No absolute freedom on social media, warns Ahsan Iqbal

Interior minister says ‘campaign to discredit institutions’ will not be allowed

Sehrish Wasif/Arsalan Altaf October 25, 2017

ISLAMABAD: Interior Minister Ahsan Iqbal reiterated the words of his predecessor Chaudhry Nisar Ali Khan on Tuesday that there would be no absolute freedom of expression on social media in the country.

Replying to a question during a press conference about recent actions by the Federal Investigation Agency (FIA) against some people over their online posts, Iqbal said social media and fake news were being used as crucial weapons in ‘fifth generation warfare’.

He said that under a new monitoring framework being devised by the FIA, social media campaigns to discredit or disgrace the national institutions would not be allowed.

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“At a time when we are entering an election year, it is important, while protecting democratic freedoms, to have a mechanism to check that social media is not used for creating political chaos or for terrorist activities,” he said.

“Parliament is as sacred as the armed forces and the judiciary. Under the new framework, we will take notice if there is any campaign on social media to disgrace parliament, the judiciary and the armed forces,” Iqbal said, adding that democratic rights and freedoms would be protected under the new policy.

Commenting on a rally planned by some religious groups over a recent controversy about the wording of a declaration about Khatm-e-Nabuwwat, or the Finality of Prophethood, for election candidates, the minister said the issue should be laid to rest as parliament had restored the text in its original form.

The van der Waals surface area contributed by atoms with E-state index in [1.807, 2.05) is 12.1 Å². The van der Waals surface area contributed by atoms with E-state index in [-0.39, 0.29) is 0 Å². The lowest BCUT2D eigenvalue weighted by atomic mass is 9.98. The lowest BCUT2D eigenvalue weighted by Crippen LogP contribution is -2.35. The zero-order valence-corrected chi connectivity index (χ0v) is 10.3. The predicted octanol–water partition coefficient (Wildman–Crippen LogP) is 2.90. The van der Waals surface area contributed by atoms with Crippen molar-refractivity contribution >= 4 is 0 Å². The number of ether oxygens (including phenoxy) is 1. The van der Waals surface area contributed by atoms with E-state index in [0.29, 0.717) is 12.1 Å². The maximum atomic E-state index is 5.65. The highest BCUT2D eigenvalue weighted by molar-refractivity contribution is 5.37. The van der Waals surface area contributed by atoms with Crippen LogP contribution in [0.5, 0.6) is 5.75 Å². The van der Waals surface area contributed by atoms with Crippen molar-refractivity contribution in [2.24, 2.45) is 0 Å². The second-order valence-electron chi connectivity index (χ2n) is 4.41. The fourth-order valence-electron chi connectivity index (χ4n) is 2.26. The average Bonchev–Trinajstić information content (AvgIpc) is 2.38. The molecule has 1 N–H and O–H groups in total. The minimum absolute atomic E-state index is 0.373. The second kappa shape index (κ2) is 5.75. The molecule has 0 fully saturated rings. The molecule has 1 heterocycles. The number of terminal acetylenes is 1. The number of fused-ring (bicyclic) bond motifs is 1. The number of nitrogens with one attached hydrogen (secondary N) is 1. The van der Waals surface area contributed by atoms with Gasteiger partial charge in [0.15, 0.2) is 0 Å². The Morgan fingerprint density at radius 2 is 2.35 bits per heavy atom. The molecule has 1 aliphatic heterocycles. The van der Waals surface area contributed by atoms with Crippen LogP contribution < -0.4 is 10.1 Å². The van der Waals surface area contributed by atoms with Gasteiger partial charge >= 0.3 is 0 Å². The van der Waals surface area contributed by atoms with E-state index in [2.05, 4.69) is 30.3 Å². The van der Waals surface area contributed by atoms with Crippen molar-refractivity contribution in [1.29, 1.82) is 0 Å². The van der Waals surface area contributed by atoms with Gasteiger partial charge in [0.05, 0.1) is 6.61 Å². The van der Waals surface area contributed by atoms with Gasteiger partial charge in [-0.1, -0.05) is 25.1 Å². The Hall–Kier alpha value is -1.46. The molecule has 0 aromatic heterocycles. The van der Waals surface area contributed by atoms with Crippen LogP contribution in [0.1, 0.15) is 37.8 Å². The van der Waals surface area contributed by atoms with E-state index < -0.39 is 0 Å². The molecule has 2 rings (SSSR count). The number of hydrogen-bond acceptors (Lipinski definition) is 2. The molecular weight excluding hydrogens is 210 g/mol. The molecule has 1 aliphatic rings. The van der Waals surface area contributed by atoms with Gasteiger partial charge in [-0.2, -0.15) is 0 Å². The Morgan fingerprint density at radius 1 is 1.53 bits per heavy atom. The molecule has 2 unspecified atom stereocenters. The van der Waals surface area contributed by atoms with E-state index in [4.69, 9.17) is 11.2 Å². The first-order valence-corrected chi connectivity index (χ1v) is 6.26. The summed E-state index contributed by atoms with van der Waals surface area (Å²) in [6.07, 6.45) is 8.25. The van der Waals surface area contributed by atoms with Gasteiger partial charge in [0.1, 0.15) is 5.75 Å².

He said the amendment to the election laws had not been drafted by the government alone but all parliamentary parties were involved in the process. “The issue has been settled once and for all [in the Constitution]. I appeal to religious parties to not make an issue of it or make it a basis for political sloganeering,” he said, adding that while peaceful protest was a democratic right, no group would be allowed to disrupt public peace.

“A lobby of dejected politicians wants to breach the system by hook or by crook before the Senate elections in March next year. But the assembly will complete its tenure in June,” he added.

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The minister also announced a new policy under which anybody paying Rs0.5 million tax and not having a criminal record might own a bulletproof car after obtaining an NOC.

Afghan war fallout

Addressing the inaugural session of a two-day regional conference on Trafficking in Persons and the Smuggling of Migrants earlier, the minister declared that almost all the terrorist sanctuaries on the Pakistani soil had been destroyed.

The claim of eliminating “99% terrorist sanctuaries” came on the day US Secretary of State Rex Tillerson visited the capital to seek specific action from Pakistan against the Afghan Taliban and certain other militant groups.

Iqbal said the people of Pakistan continued to face repercussions of the Afghan war against the Soviet Union. Al-Qaeda founder Osama bin Laden was also introduced by “our allies”, he said, adding that despite all the security challenges, peace and prosperity were rapidly being restored in Pakistan.

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The conference has been organised by the United Nations Office on Drugs and Crime (UNODC) in which 21 countries, including Afghanistan, Iran, Turkey, Greece, Spain, Italy, Austria, Oman, Qatar, Bahrain, Saudi Arabia, Kuwait, Thailand, Malaysia, Indonesia, Hungary, Russian Federation, Czech Republic, the United Arab Emirates and Iraq, are participating.

“Human trafficking and migrant smuggling can be curbed by overcoming the push and pull factors. Under the present government, Pakistan’s economy has seriously improved and the environment has been ideal for every citizen to lead a free and peaceful life,” the minister said.

According to a statement issued by the UNODC, Federal Investigation Agency Director General Bashir Ahmed said Pakistan had taken a number of measures under the FIA’s ‘strategic framework to combat human trafficking and migrant smuggling (2016-20)’.


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